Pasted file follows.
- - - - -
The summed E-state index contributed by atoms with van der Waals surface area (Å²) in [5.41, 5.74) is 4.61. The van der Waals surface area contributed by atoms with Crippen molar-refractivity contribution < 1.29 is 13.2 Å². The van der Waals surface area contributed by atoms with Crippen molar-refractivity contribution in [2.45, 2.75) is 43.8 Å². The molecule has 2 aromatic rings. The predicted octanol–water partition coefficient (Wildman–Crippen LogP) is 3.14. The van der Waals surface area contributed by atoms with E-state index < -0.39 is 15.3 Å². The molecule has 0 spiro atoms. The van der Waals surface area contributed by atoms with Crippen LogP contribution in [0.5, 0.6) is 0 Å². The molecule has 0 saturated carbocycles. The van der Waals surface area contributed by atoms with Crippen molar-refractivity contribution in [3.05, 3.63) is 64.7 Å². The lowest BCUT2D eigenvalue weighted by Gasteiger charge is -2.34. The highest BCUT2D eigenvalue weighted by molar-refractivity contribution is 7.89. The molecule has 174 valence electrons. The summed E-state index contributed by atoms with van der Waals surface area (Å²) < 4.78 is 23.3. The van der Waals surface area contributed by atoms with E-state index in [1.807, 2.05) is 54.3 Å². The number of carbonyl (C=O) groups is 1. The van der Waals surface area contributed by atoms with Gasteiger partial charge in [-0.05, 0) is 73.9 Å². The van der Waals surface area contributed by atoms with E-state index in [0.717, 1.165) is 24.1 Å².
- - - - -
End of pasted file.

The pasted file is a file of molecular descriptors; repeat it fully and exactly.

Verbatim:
The summed E-state index contributed by atoms with van der Waals surface area (Å²) in [5.41, 5.74) is 4.61. The van der Waals surface area contributed by atoms with Crippen molar-refractivity contribution < 1.29 is 13.2 Å². The van der Waals surface area contributed by atoms with Crippen molar-refractivity contribution in [2.45, 2.75) is 43.8 Å². The molecule has 2 aromatic rings. The predicted octanol–water partition coefficient (Wildman–Crippen LogP) is 3.14. The van der Waals surface area contributed by atoms with E-state index < -0.39 is 15.3 Å². The molecule has 0 spiro atoms. The van der Waals surface area contributed by atoms with Crippen LogP contribution in [0.5, 0.6) is 0 Å². The molecule has 0 saturated carbocycles. The van der Waals surface area contributed by atoms with Crippen molar-refractivity contribution in [3.05, 3.63) is 64.7 Å². The lowest BCUT2D eigenvalue weighted by Gasteiger charge is -2.34. The highest BCUT2D eigenvalue weighted by molar-refractivity contribution is 7.89. The molecule has 174 valence electrons. The summed E-state index contributed by atoms with van der Waals surface area (Å²) < 4.78 is 23.3. The van der Waals surface area contributed by atoms with E-state index in [1.807, 2.05) is 54.3 Å². The number of carbonyl (C=O) groups is 1. The van der Waals surface area contributed by atoms with Gasteiger partial charge in [-0.05, 0) is 73.9 Å². The van der Waals surface area contributed by atoms with E-state index in [0.717, 1.165) is 24.1 Å².